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Guerneville sewage spill shows no significant damage or threat

  • At a small community park at Orchard and Beach west of Guerneville, employees of the Sonoma County Water Agency, from left, Dennis Davis Eric Anderson, and Dion Barker help to strip mud and bark from the area Friday Feb. 14, 2014 after 100,000 gallon sewage spill Thursday. (Kent Porter / Press Democrat)

Water quality officials said Friday that preliminary tests showed no significant environmental damage or threats to public health as a result of the worst raw sewage spill into the Russian River in more than a decade.

But the estimated 100,000-gallon spill near Guerneville spotlights concerns that the aging pipes that transport sewage beneath and near the river for miles may be at risk for more ruptures.

“I think we have a system that is aging at this point, just like almost all of the systems we are operating, and these kinds of things happen,” said Pam Jeane, assistant general manager of the Sonoma County Water Agency.

Thursday’s spill raised immediate concerns for the environment, and prompted officials with the Sweetwater Springs water system to shut off wells and use stored water for about 1,000 customers in the Monte Rio area.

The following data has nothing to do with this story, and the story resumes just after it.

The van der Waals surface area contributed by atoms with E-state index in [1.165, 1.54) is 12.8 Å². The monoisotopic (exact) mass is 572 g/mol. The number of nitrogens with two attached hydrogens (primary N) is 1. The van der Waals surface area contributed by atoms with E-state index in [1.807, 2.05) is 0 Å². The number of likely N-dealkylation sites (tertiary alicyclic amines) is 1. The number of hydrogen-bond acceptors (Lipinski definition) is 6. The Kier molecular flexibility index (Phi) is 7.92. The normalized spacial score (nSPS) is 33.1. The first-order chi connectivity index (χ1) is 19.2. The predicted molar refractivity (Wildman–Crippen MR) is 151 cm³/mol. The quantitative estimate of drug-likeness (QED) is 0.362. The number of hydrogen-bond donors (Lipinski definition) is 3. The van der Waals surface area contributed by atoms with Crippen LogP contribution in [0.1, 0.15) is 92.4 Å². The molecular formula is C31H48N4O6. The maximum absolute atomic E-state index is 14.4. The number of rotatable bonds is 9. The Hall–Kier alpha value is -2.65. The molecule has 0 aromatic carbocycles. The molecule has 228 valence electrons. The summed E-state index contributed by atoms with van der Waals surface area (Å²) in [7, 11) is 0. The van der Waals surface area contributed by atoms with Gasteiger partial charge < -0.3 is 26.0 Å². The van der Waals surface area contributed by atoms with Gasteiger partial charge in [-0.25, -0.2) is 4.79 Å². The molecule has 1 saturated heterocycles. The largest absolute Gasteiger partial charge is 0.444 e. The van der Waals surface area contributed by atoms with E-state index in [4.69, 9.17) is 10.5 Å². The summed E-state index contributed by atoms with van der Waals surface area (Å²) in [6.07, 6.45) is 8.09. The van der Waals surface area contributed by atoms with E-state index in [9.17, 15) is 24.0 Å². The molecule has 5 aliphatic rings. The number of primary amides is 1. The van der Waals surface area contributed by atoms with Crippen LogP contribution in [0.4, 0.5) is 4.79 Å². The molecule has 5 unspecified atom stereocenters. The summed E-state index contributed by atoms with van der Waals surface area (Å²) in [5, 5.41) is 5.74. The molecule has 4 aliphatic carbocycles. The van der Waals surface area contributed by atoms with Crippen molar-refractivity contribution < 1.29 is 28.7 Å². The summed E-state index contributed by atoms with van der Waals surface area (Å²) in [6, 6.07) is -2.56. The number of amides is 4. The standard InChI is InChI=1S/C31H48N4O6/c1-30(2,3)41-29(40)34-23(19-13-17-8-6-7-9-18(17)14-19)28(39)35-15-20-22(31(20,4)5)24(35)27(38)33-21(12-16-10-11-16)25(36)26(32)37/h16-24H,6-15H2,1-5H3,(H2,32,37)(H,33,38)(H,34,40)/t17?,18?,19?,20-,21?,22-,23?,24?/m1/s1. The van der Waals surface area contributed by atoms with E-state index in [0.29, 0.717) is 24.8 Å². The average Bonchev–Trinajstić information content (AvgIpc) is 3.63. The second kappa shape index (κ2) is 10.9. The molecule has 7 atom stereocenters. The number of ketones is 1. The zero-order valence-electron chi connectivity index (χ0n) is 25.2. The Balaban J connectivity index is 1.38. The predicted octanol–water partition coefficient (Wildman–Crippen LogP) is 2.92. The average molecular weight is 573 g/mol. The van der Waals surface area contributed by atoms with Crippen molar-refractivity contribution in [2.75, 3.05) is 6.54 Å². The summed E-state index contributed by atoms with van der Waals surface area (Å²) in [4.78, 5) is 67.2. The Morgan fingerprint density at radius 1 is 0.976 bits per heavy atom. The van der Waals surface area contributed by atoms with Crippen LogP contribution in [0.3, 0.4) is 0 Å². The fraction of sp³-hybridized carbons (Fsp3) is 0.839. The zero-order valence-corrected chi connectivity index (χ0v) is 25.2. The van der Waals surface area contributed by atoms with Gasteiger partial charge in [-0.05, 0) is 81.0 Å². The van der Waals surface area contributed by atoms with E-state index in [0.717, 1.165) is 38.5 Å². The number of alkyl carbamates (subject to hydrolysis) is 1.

The pumps were turned back on at about 9 a.m. Friday after tests revealed no signs of contamination, General Manager Steve Mack said.

“It’s over. We’re back to normal,” he said.

County public health officials posted signs at beaches downstream from the spill warning people not to swim in the water.

The county took water samples to test for E. coli, a bacteria that can cause diarrhea, urinary tract infections and other illnesses. The results were expected Saturday, said Christine Sosko, Environmental Health Section Manager for the county’s Department of Health Services.

Sosko said based on the river’s strong flow, officials were “not anticipating” the sewage spill to cause any health problems.

State water quality officials are conducting their own investigation, which could lead to fines or other penalties levied against the county Water Agency, which operates the sewer system.

“Certainly there was a discharge into the river. There’s no question it’s a violation,” said Matt St. John, executive officer of the North Coast Regional Water Quality Control Board.

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